Fiction has such a long history of experimentation, since the first novel in the 1700’s.
Yeah, exactly. So it’s a joke to still have these knee-jerk reactions to literary experimentation. Modernists already blew it all out of the water. Then you had all the post-modern writers in the late 60s, 70s, and 80’s. Are we really this conservative about literature or do we have amnesia about the history of the arts? People have been doing radical things for a very long time.
But some of the first challenges of film criticism came around the 60’s, which is why I think, maybe you find it more challenging for yourself to present Beauty Talk & Monsters as fiction, but for me I think it is more subversive towards film criticism - by working fiction and subjectivity into it.
Oh really? I have had a very different experience as the writer of it.
Fiction is such a vague idea.
Everything is fiction. Chris Kraus talks about this a lot. Fiction is the moment you are actually deciding what goes where--what stays out and what goes in—the very composition of a text makes it fiction.
Exactly, the editing process. What was the process like for Beauty Talk?
Beauty Talk was an amazing book for me to write and I have since never had that experience again because I wrote Beauty Talk in such a completely free way. I spent years gestating about what to write, what to say and how to say it, watching movies and reading books. So when I sat down to write Beauty Talk, it just came out really fast. Literally like a pregnancy -- 9 months and it was done. I have never be able to write that freely again because that book put me out into the world and once you are being evaluated, discussed, reviewed, you are writing with everybody on your shoulders, and you have to say, “No, I am not going to do that. I am going to do this.” Beauty Talk is about all these things that you are actually supposed to keep disconnected, or not talk about at all. You are not supposed to personalize the political or politicize the personal. You are supposed to talk about movies in a very objective and formal way. You are not supposed to talk about the politics that are inside, behind, or around a film—culture--and then tie it all together. I was responding to cultural excesses with excess. I am responding to cultural excess in all my writing, but with each book I do it differently. With LACONIA: 1,200 Tweets on Film, I was responding to excess aphoristically, by stripping everything away and zooming in really close. By taking all the glut away. No waste about the waste.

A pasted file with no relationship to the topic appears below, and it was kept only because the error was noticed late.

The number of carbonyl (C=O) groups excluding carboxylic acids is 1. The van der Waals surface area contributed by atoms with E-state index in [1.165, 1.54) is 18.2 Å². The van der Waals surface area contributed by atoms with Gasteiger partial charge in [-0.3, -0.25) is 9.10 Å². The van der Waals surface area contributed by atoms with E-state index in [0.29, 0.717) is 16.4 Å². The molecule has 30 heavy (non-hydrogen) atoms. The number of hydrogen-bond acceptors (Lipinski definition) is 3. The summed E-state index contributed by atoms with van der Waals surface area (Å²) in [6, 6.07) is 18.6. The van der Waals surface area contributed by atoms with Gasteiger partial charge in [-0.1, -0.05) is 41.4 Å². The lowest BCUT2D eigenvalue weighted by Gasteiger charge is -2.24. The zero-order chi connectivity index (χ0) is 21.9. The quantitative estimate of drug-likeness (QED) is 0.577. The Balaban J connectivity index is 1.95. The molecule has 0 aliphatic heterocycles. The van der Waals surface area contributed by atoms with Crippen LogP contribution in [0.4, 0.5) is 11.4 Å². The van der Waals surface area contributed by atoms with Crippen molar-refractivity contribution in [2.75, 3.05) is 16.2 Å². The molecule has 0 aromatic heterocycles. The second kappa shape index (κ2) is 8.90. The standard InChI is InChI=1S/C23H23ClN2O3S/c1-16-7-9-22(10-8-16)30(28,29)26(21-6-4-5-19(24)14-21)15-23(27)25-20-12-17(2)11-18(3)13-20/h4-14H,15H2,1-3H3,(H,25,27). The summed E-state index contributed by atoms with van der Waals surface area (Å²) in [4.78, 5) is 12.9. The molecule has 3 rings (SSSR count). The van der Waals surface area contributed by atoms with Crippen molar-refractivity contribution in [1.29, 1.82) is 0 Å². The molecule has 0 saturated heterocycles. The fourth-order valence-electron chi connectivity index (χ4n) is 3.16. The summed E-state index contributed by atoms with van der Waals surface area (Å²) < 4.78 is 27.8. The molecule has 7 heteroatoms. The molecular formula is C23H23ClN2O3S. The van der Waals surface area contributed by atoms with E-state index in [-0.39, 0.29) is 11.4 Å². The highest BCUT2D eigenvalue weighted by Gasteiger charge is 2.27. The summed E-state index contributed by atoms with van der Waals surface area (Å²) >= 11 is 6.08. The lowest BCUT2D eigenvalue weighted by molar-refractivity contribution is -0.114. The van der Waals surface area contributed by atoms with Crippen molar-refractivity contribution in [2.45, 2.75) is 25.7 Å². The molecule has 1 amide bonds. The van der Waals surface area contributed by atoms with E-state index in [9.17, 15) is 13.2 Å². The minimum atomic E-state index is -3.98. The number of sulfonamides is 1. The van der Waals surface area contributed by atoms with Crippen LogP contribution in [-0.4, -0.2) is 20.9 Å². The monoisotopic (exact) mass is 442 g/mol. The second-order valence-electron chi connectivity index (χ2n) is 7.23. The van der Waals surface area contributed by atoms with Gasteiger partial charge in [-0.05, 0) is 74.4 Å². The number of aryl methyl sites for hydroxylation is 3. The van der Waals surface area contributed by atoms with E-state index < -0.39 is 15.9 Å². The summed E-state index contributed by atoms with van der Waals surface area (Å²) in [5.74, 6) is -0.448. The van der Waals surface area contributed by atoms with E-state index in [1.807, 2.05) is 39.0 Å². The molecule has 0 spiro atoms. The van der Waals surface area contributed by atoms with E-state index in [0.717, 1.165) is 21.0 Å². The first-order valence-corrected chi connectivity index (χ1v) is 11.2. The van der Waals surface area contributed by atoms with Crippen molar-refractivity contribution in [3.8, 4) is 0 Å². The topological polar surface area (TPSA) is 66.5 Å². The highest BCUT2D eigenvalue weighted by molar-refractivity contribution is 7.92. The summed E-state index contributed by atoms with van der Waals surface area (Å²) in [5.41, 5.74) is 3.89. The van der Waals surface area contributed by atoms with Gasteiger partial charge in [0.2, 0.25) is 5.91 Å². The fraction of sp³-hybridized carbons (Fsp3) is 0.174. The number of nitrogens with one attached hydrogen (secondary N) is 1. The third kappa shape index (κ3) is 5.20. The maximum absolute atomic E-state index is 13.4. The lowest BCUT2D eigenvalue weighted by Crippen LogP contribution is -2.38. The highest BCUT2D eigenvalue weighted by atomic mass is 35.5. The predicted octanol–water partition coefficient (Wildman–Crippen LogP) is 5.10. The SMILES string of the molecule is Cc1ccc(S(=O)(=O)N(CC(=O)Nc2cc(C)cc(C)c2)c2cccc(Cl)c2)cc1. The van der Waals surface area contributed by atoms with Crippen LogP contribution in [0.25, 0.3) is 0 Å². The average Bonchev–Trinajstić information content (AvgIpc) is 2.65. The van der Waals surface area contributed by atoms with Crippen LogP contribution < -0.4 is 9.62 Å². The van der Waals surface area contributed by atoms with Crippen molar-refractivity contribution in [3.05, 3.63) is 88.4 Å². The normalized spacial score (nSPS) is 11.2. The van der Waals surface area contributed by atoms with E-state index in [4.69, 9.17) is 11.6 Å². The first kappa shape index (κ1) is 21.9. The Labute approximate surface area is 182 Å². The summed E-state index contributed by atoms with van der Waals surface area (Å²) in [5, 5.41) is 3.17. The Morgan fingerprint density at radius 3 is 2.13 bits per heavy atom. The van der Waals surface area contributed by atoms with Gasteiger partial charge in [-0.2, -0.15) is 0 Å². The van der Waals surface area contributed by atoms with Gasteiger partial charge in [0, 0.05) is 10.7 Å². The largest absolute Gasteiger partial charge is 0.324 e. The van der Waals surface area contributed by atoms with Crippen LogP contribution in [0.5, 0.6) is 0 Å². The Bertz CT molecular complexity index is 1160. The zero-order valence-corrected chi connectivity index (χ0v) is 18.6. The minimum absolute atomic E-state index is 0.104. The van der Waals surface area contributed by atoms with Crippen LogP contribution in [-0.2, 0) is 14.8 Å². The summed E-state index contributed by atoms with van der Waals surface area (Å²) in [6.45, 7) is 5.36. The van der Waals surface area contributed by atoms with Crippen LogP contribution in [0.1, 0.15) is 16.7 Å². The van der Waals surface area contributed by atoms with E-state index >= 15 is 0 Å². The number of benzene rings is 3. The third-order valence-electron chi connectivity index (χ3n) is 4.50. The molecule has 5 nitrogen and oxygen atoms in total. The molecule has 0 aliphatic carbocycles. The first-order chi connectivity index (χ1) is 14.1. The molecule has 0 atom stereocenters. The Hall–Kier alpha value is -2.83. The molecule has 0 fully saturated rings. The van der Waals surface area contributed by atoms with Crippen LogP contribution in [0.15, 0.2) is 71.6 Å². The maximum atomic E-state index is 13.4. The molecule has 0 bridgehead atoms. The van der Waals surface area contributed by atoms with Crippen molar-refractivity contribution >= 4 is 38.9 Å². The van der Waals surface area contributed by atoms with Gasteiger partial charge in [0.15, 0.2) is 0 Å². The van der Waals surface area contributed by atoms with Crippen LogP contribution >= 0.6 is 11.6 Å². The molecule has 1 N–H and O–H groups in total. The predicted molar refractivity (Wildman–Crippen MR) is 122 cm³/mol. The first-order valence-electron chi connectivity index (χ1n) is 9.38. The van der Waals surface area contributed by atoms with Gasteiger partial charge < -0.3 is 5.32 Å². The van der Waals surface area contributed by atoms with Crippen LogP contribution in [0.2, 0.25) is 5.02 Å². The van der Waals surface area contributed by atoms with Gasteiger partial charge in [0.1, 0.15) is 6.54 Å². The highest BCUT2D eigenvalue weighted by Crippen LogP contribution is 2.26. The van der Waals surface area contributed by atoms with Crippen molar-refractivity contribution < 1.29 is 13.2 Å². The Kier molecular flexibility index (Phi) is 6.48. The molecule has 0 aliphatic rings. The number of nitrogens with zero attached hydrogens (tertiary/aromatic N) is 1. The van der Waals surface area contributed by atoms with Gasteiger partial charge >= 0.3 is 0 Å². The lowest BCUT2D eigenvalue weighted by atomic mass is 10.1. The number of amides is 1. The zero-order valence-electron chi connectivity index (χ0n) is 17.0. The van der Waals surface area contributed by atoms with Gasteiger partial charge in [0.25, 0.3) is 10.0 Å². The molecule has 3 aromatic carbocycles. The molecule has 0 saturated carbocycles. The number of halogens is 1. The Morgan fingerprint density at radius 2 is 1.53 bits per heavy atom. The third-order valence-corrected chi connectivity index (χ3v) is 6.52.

In turn, in Beauty Talk you use film titles or names of characters from films purely as literary devices or narrative devices. They progress the narrative. It isn’t just a nod.
You might be the first person to get that. People don’t get that. I do that a lot with my blog, Love Dog, too.
One of the most memorable instances in Beauty Talk & Monsters is when you recall your childhood friend in Provincetown introducing you to this game where she makes out with movie posters that she hung on her wall. It creates this bouncing back and forth of criticism and memoir, and also this fiction that’s created within the story between the characters and movie stars in the posters. Just the setting of the bedroom opens up this really intimate and free way of discussing film. What was it like living that and writing that?
As a little girl, my spectatorship was constructed around this idea that I was a boy and an outsider, so I had this very specific aesthetic and conception--image--of myself and desire, and movies were a big part of that affect.